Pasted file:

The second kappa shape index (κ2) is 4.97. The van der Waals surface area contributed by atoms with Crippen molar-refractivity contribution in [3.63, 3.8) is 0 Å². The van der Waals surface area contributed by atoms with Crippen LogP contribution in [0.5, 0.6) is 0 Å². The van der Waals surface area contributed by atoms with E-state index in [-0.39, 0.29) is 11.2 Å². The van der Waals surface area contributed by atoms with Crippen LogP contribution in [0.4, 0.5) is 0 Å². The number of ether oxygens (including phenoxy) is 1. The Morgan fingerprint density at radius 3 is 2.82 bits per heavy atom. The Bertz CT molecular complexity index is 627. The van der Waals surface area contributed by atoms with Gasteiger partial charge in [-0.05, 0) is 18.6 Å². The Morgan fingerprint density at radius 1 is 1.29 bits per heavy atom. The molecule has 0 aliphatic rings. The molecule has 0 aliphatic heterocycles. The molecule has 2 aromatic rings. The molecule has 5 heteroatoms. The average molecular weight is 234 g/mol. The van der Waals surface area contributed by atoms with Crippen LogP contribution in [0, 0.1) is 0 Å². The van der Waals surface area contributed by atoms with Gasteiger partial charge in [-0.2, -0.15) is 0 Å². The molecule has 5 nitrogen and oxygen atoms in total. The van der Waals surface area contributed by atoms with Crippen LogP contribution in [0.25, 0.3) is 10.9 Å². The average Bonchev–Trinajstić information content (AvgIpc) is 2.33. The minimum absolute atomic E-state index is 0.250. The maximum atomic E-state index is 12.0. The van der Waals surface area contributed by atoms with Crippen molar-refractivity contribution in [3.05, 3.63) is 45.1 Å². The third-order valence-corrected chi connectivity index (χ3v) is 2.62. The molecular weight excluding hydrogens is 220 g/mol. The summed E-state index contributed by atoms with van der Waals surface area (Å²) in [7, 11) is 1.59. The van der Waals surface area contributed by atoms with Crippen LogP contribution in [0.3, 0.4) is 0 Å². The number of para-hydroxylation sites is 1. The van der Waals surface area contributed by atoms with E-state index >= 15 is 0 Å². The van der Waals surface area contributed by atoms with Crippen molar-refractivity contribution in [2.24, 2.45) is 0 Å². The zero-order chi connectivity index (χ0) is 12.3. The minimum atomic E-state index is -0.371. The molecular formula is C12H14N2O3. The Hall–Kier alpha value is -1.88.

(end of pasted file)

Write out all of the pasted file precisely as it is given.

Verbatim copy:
The second kappa shape index (κ2) is 4.97. The van der Waals surface area contributed by atoms with Crippen molar-refractivity contribution in [3.63, 3.8) is 0 Å². The van der Waals surface area contributed by atoms with Crippen LogP contribution in [0.5, 0.6) is 0 Å². The van der Waals surface area contributed by atoms with E-state index in [-0.39, 0.29) is 11.2 Å². The van der Waals surface area contributed by atoms with Crippen LogP contribution in [0.4, 0.5) is 0 Å². The number of ether oxygens (including phenoxy) is 1. The Morgan fingerprint density at radius 3 is 2.82 bits per heavy atom. The Bertz CT molecular complexity index is 627. The van der Waals surface area contributed by atoms with Gasteiger partial charge in [-0.05, 0) is 18.6 Å². The Morgan fingerprint density at radius 1 is 1.29 bits per heavy atom. The molecule has 0 aliphatic rings. The molecule has 0 aliphatic heterocycles. The molecule has 2 aromatic rings. The molecule has 5 heteroatoms. The average molecular weight is 234 g/mol. The van der Waals surface area contributed by atoms with Crippen LogP contribution in [0, 0.1) is 0 Å². The van der Waals surface area contributed by atoms with Gasteiger partial charge in [-0.2, -0.15) is 0 Å². The molecule has 5 nitrogen and oxygen atoms in total. The van der Waals surface area contributed by atoms with Crippen LogP contribution in [0.25, 0.3) is 10.9 Å². The average Bonchev–Trinajstić information content (AvgIpc) is 2.33. The minimum absolute atomic E-state index is 0.250. The maximum atomic E-state index is 12.0. The van der Waals surface area contributed by atoms with Crippen molar-refractivity contribution in [3.05, 3.63) is 45.1 Å². The third-order valence-corrected chi connectivity index (χ3v) is 2.62. The molecular weight excluding hydrogens is 220 g/mol. The summed E-state index contributed by atoms with van der Waals surface area (Å²) in [7, 11) is 1.59. The van der Waals surface area contributed by atoms with Crippen LogP contribution in [0.3, 0.4) is 0 Å². The number of para-hydroxylation sites is 1. The van der Waals surface area contributed by atoms with E-state index >= 15 is 0 Å². The van der Waals surface area contributed by atoms with Crippen molar-refractivity contribution in [2.24, 2.45) is 0 Å². The zero-order chi connectivity index (χ0) is 12.3. The minimum atomic E-state index is -0.371. The molecular formula is C12H14N2O3. The Hall–Kier alpha value is -1.88.